The White House has issued its strongest words yet on the situation in Egypt in the form of a clarification of the word "now."
On Tuesday, after calling President Hosni Mubarak, Egyptian president, Barack Obama, the US president, said, "What is clear - and what I indicated tonight to President Mubarak - is my belief that an orderly transition must be meaningful, it must be peaceful, and it must begin now."
But when that didn’t happen, Obama had his press secretary explain what the president meant by "now".
In his daily press briefing on Wednesday, Robert Gibbs, White House spokesman, said, "'Now' means yesterday ... what the people of Egypt want to see is not some process that starts a week, a month, or several months from now."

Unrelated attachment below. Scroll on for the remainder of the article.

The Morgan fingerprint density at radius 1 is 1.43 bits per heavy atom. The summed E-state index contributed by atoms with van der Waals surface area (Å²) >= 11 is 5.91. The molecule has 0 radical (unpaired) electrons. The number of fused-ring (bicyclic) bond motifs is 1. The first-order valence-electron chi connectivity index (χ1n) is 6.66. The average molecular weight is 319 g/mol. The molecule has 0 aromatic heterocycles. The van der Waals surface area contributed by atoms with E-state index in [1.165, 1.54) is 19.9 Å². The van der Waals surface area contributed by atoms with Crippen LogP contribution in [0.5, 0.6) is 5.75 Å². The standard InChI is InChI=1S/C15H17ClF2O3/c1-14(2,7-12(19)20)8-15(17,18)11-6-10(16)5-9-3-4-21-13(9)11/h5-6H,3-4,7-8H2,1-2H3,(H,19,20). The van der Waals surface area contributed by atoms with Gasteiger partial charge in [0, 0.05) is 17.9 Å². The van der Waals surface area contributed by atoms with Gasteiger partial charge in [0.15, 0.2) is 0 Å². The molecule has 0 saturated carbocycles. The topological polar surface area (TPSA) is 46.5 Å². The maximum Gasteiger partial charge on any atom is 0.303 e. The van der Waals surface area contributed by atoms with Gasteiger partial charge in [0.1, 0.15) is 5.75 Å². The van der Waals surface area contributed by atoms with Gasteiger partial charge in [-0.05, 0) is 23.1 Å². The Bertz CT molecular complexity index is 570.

However, Obama has been behind closed doors all day, keeping the press at bay so we haven’t heard him explain the definition of the word "now".
But Gibbs was careful to reiterate the position that change in Egypt will not come from outside. He went on to say, "There are reforms that need to be undertaken, there are opposition entities that have to be included in the conversations as we move towards free and fair elections that we’ve advocated for quite some time."
With clashes between anti-government and pro-Mubarak supporters in Cairo, several US officials also urged restraint and an end to violence. A spokesman for the chairman of the joint chiefs of staff put out a statement saying that Admiral Mike Mullen spoke to his Egyptian counterpart, Lt-Gen Sami Enan and "reiterated his desire to see the situation return to calm and expressed his confidence in the Egyptian military's ability to provide for their country's security."
Obama has spoken a couple of times with Mubarak since the crisis began and Frank Wisner, former US ambassador to Egypt, was dispatched to deliver the message in person.
And although the message from Gibbs was stronger today, it still hasn’t been enough to move the Egyptian president
So, what comes after "now"?